Lily Allen speaks out on 'isolating' stalker experience

'I cut off from everybody. I was spending all of my time at home. I slept a lot, I cried a lot'

Clarisse Loughrey
Tuesday 01 May 2018 09:56 BST

Lily Allen has spoken out about the “isolating” experience of dealing with a stalker – and how deeply his actions have impacted her life and her work.

In 2016, it emerged that Allen had been targeted by a stalker for seven years, who broke into her home while she slept with the intent to harm her, while also plaguing her with tweets, suicide threats, and threatening letters dropped off at her home, record company, management offices, and sister’s shop.

Alex Gray, 31, from Perth, Scotland, was convicted of harassment and burglary at Harrow Crown Court. He was given an indeterminate hospital order.

Speaking on the George Ezra & Friends podcast, Allen expressed that she “doesn’t know how she’d communicate without the medium of music” and that her experience found her withdrawing from friends and family during the period in which she worked on her new album, No Shame.

“I had a stalker about two and a half years ago, and it was a really horrendous experience,” Allen said. “He broke into my house, and it later transpired that he did intend to kill me. That really spun me out.”

“It wasn’t validated by the police, they just tried to play it down. It wasn’t until the trial that I found out was his intentions were. Because of the lack of validation from the police, I didn’t feel like I could talk to anyone about it – not even my friends or my family. When a crime is committed, their point of reference to how serious it is, is how the police take it.”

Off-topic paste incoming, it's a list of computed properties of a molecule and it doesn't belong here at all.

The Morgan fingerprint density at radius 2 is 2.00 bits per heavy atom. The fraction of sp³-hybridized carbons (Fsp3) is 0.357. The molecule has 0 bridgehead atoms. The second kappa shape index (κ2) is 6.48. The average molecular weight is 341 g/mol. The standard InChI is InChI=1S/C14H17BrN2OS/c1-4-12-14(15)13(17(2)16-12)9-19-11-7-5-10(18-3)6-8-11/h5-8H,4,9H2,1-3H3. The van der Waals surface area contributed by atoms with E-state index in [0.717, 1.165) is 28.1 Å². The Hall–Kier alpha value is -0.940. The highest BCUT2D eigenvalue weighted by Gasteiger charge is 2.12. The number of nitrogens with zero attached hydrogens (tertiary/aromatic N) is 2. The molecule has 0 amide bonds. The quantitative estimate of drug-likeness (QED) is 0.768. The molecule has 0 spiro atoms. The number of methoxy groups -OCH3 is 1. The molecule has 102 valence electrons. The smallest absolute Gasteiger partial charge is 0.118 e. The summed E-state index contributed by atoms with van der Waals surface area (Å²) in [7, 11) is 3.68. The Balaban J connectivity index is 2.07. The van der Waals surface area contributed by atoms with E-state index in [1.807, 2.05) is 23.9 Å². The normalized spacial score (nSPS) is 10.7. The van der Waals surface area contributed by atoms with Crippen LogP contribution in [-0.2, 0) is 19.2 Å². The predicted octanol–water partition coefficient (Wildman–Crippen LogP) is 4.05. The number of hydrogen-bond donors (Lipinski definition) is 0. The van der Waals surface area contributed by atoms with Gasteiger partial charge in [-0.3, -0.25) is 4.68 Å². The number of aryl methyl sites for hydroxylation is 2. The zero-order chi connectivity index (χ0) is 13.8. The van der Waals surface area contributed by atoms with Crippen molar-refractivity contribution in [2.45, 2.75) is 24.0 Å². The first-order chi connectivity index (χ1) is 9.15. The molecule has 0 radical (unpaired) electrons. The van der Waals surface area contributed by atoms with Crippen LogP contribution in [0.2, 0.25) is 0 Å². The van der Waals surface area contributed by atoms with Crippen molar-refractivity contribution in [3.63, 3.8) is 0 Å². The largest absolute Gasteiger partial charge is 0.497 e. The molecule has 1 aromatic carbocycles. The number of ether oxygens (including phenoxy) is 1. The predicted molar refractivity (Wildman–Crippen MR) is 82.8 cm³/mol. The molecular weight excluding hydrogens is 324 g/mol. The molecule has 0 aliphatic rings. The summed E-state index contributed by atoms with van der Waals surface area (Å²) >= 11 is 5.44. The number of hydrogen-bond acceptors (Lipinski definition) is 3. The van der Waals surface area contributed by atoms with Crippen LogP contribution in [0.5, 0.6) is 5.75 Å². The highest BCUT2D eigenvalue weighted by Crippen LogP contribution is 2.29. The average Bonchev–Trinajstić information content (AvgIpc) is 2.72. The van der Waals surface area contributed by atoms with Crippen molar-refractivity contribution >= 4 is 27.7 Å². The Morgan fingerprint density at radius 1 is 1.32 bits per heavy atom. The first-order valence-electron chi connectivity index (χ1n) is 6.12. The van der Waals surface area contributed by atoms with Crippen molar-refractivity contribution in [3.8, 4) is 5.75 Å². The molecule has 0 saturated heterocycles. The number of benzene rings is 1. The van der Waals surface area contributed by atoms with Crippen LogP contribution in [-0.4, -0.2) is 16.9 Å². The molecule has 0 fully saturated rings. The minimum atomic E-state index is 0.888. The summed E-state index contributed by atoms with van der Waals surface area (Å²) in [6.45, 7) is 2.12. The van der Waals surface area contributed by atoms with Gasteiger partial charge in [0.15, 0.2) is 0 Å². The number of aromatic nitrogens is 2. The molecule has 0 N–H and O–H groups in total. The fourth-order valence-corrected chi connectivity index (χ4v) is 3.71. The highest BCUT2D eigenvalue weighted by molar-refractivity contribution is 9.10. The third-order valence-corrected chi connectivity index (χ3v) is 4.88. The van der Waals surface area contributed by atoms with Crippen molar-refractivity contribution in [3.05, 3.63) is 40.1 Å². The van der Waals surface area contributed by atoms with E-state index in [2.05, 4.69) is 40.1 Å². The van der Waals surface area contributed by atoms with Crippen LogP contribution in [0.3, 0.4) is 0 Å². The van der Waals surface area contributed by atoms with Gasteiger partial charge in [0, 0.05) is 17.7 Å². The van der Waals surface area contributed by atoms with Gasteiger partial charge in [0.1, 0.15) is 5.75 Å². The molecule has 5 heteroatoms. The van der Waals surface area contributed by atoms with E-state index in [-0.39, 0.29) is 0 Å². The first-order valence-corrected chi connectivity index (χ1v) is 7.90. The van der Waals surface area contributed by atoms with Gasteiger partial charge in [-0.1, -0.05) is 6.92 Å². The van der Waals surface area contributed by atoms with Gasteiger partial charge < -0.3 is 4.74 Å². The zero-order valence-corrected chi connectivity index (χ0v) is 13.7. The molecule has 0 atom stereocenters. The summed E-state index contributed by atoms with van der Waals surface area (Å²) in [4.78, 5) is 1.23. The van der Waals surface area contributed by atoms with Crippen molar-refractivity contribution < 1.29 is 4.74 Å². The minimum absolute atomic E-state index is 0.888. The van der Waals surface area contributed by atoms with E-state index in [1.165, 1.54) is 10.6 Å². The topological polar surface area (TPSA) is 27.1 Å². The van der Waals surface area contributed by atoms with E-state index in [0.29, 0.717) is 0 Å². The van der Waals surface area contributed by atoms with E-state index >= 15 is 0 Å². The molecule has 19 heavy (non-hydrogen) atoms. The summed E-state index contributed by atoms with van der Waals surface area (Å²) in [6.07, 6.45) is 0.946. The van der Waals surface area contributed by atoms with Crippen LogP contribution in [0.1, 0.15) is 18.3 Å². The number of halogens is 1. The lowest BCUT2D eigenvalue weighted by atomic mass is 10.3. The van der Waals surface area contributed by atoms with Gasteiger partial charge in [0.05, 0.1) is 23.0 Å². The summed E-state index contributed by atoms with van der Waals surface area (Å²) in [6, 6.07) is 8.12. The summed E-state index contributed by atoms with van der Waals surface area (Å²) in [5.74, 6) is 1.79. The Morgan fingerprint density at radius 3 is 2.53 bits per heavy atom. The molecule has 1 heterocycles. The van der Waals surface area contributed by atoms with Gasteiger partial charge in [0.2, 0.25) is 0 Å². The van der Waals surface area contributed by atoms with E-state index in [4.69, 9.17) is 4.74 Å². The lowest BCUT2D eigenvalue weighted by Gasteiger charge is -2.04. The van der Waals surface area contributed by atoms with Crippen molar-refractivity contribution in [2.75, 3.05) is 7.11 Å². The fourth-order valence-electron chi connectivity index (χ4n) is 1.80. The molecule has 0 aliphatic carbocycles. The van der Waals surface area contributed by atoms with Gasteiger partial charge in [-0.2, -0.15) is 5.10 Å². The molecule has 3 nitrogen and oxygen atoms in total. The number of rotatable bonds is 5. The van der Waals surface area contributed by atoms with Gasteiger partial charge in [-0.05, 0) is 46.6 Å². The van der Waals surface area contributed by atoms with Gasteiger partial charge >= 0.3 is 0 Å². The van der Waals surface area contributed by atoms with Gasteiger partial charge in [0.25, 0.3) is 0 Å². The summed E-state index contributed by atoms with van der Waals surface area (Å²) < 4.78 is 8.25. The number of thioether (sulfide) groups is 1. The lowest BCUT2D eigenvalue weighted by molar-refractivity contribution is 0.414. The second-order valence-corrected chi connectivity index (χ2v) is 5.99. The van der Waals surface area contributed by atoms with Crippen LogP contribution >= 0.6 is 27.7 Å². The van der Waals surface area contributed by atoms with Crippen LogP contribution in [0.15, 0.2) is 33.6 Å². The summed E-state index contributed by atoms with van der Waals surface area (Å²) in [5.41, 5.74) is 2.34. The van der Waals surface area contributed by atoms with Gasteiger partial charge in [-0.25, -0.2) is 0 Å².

Lily Allen says she was victim shamed by Met police

The singer was vocal in her criticism of the Metropolitan police at the time, claiming she was “victim-shamed” and was made to feel more like a “nuisance than a victim”.

She told Ezra that as a result of her experiences, her lyrics on No Shame became “observational but insular” and “honest but different to the other [albums] because it’s looking in, rather than out.”

“I just became incredibly isolated,” Allen added. “I cut off from everybody. I was spending all of my time at home. I slept a lot, I cried a lot. I was going to the studio to work, but I think that all of my music has always been about my lived experiences.”

“While I haven’t really written about that experience, on previous albums I wrote about what I was seeing; that was me being out in the world and socialising, and having relationships and friendships. I covered all of those things. This time I wasn’t. I was at home on my own.”

No Shame is set for release 9 June.

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